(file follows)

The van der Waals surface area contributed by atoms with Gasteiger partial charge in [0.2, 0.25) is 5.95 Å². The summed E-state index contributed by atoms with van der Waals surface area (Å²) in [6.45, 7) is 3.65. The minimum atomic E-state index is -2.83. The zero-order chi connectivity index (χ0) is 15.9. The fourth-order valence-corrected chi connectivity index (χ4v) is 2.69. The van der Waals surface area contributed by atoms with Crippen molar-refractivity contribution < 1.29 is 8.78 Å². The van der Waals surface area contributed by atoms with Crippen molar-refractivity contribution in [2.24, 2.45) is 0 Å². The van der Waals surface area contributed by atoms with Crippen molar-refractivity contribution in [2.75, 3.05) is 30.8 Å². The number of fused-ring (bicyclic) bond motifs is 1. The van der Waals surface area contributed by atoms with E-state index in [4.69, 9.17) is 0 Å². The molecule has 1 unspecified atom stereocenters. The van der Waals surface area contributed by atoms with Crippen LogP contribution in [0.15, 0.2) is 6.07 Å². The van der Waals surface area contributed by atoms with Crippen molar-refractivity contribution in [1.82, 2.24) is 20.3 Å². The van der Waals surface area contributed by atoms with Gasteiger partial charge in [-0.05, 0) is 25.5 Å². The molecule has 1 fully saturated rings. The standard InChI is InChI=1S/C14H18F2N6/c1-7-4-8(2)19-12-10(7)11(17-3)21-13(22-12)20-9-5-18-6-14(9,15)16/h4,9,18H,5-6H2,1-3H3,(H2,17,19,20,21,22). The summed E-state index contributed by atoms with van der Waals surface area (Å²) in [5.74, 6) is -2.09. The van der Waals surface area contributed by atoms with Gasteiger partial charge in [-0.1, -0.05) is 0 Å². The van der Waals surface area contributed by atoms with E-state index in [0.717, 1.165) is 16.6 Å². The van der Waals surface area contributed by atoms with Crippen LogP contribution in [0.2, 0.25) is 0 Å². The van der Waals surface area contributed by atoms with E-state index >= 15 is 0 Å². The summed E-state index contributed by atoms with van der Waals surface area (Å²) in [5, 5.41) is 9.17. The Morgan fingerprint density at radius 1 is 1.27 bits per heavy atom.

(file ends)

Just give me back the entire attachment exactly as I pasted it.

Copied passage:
The van der Waals surface area contributed by atoms with Gasteiger partial charge in [0.2, 0.25) is 5.95 Å². The summed E-state index contributed by atoms with van der Waals surface area (Å²) in [6.45, 7) is 3.65. The minimum atomic E-state index is -2.83. The zero-order chi connectivity index (χ0) is 15.9. The fourth-order valence-corrected chi connectivity index (χ4v) is 2.69. The van der Waals surface area contributed by atoms with Crippen molar-refractivity contribution < 1.29 is 8.78 Å². The van der Waals surface area contributed by atoms with Crippen molar-refractivity contribution in [2.24, 2.45) is 0 Å². The van der Waals surface area contributed by atoms with Crippen molar-refractivity contribution in [2.75, 3.05) is 30.8 Å². The number of fused-ring (bicyclic) bond motifs is 1. The van der Waals surface area contributed by atoms with E-state index in [4.69, 9.17) is 0 Å². The molecule has 1 unspecified atom stereocenters. The van der Waals surface area contributed by atoms with Crippen LogP contribution in [0.15, 0.2) is 6.07 Å². The van der Waals surface area contributed by atoms with Crippen molar-refractivity contribution in [1.82, 2.24) is 20.3 Å². The van der Waals surface area contributed by atoms with Gasteiger partial charge in [-0.05, 0) is 25.5 Å². The molecule has 1 fully saturated rings. The standard InChI is InChI=1S/C14H18F2N6/c1-7-4-8(2)19-12-10(7)11(17-3)21-13(22-12)20-9-5-18-6-14(9,15)16/h4,9,18H,5-6H2,1-3H3,(H2,17,19,20,21,22). The summed E-state index contributed by atoms with van der Waals surface area (Å²) in [5.74, 6) is -2.09. The van der Waals surface area contributed by atoms with Gasteiger partial charge in [-0.1, -0.05) is 0 Å². The van der Waals surface area contributed by atoms with E-state index in [0.717, 1.165) is 16.6 Å². The van der Waals surface area contributed by atoms with Crippen LogP contribution in [0.2, 0.25) is 0 Å². The van der Waals surface area contributed by atoms with E-state index >= 15 is 0 Å². The summed E-state index contributed by atoms with van der Waals surface area (Å²) in [5, 5.41) is 9.17. The Morgan fingerprint density at radius 1 is 1.27 bits per heavy atom.